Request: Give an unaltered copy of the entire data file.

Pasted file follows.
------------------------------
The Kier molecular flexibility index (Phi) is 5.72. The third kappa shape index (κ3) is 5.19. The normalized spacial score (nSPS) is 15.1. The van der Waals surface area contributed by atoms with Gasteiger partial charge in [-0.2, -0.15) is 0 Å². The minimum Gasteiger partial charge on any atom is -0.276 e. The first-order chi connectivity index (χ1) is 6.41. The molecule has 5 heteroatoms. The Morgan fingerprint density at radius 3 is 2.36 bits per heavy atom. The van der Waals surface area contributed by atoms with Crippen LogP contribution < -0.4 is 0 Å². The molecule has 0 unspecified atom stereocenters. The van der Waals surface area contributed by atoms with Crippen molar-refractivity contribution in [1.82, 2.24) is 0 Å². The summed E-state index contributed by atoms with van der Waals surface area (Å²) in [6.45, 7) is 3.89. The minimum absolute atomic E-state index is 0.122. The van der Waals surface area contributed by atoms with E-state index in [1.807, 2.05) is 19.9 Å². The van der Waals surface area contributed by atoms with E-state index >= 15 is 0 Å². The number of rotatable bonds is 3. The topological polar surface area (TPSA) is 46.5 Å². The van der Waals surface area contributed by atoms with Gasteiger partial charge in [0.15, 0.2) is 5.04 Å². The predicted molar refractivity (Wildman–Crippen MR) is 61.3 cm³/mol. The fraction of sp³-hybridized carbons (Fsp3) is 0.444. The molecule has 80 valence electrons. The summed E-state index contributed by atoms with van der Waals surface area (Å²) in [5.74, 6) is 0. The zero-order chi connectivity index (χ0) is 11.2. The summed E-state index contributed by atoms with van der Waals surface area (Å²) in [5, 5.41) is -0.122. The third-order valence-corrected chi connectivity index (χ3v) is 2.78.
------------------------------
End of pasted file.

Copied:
The Kier molecular flexibility index (Phi) is 5.72. The third kappa shape index (κ3) is 5.19. The normalized spacial score (nSPS) is 15.1. The van der Waals surface area contributed by atoms with Gasteiger partial charge in [-0.2, -0.15) is 0 Å². The minimum Gasteiger partial charge on any atom is -0.276 e. The first-order chi connectivity index (χ1) is 6.41. The molecule has 5 heteroatoms. The Morgan fingerprint density at radius 3 is 2.36 bits per heavy atom. The van der Waals surface area contributed by atoms with Crippen LogP contribution < -0.4 is 0 Å². The molecule has 0 unspecified atom stereocenters. The van der Waals surface area contributed by atoms with Crippen molar-refractivity contribution in [1.82, 2.24) is 0 Å². The summed E-state index contributed by atoms with van der Waals surface area (Å²) in [6.45, 7) is 3.89. The minimum absolute atomic E-state index is 0.122. The van der Waals surface area contributed by atoms with E-state index in [1.807, 2.05) is 19.9 Å². The van der Waals surface area contributed by atoms with E-state index >= 15 is 0 Å². The number of rotatable bonds is 3. The topological polar surface area (TPSA) is 46.5 Å². The van der Waals surface area contributed by atoms with Gasteiger partial charge in [0.15, 0.2) is 5.04 Å². The predicted molar refractivity (Wildman–Crippen MR) is 61.3 cm³/mol. The fraction of sp³-hybridized carbons (Fsp3) is 0.444. The molecule has 80 valence electrons. The summed E-state index contributed by atoms with van der Waals surface area (Å²) in [5.74, 6) is 0. The zero-order chi connectivity index (χ0) is 11.2. The summed E-state index contributed by atoms with van der Waals surface area (Å²) in [5, 5.41) is -0.122. The third-order valence-corrected chi connectivity index (χ3v) is 2.78.